It started about a year ago on a small scale: a landscape architect offering a workshop on "Sustainable Gardening," an environmental architect giving a lecture on "Sustainable Housing," an engineer demonstrating a solar collector system for "Sustainable Heating."
Suddenly "sustainable" activities were blooming all over the Southern California landscape. Lectures, seminars, books and magazine articles heralded sustainable food supplies, sustainable urban design, sustainable transportation systems. Sustainable even attached itself to less tangible categories such as sustainable life styles, sustainable growth, sustainable use, sustainable yields, sustainable ecosystems.
And beginning today at the Los Angeles Biltmore, more than 1,000 leaders from business, politics, education and the environmental movement will meet for six days for Globescope Pacific, the nation's first public hearing on the 1987 report of the World Commission on Environment and Development.
The goal of the conference: To set a new U.S. agenda for "Global Sustainable Development."
Alongside the main event, a trade fair entitled Expo 2000 will offer a sampling of technologies, products and services for a "Sustainable Future."
Clearly some trend is taking shape, even if most people, when asked, say they aren't sure what the word sustainable means. "If this is the new environmental buzzword, it's a boring one," complained one activist. "Sustainable-- it sounds like a middle-class savings account."
Bland as it sounds, sustainable is not going to fade out. In fact, it's here to stay, predicts futurist Robert Gilman. "It will be one of the central concepts of the 21st Century."
But what is it? An informal survey of environmentalists reveals almost as many descriptive shadings as experts (and a number who confess they "aren't sure"), but in general, this definition emerges:
"Sustainable is a standard of environmental behavior for human beings. It means a way of living on this Earth so that each generation passes on the Earth's natural resources intact to its children."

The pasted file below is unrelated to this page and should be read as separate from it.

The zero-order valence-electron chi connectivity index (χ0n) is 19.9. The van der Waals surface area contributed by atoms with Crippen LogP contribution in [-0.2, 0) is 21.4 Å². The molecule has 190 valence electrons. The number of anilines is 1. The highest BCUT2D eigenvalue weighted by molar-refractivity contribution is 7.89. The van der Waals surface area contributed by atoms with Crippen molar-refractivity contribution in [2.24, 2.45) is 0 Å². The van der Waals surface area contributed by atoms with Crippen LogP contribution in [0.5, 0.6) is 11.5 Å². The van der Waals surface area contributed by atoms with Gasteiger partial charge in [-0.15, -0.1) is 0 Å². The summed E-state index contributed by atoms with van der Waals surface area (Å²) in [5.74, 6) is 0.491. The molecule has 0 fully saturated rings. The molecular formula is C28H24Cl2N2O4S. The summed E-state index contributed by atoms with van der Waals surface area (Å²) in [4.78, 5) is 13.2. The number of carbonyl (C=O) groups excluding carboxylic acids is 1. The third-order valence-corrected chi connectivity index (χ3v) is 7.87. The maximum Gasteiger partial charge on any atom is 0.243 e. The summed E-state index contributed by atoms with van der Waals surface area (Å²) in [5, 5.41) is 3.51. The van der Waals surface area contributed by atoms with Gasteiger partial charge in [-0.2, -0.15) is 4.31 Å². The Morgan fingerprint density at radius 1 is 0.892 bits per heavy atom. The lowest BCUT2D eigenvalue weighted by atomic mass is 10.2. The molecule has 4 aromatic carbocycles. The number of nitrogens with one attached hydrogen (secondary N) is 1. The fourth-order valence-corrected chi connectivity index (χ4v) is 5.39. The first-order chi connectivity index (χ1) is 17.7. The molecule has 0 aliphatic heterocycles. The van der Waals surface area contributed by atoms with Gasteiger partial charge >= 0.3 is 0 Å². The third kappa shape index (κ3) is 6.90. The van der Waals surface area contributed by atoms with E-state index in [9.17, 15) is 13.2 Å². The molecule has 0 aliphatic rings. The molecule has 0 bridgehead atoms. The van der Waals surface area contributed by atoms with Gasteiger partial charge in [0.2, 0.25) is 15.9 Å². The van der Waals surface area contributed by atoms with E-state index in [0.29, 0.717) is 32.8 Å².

Which means, say the experts, that radical changes must be made in our personal and collective lives. To live sustainably, we would have to stop:
* Wasting water when taking showers, brushing teeth, washing the car, watering the lawn.
* Throwing away aluminum cans, glass bottles, newspapers, plastics, disposable diapers, paper towels, grocery bags, motor oil, tires, batteries and razor blades.
* Driving gas-guzzling cars.
* Driving cars at all, if they carry no passengers.
* Buying products in aerosol cans.
* Wasting energy in buildings via poor insulation, high-energy-use appliances and noninsulated water heaters.
* Dumping toxic waste from manufacturing into rivers.
* Chopping down forests.
* Overgrazing pasture lands.
* Dumping wastes into oceans.
Environmentalists claim that this is just a sampling from a long, gloomy list of ways in which we are borrowing from the future. The fact that "sustainability" is starting to creep into everyday conversation is a good sign, says Gilman.
"Oh yes, we are definitely hearing the word more," he agreed. "It isn't just a passing buzzword, it has developed into a perspective. I think that within the next two years the well-read public will be familiar with the term and understand it as a specific way to live in the world environment--all the way from a personal level to the behavior of governments and corporations.
"One of the big lessons of the environmental awakening is that you can't solve problems by shifting the problem somewhere else," he said. "Everything is connected, so you have to look for a solution that will work over time." Gilman, 44, directs the Context Institute on Bainbridge Island, Wash. The institute focuses on sustainability research, studying everything from urban traffic systems to shifting international relationships.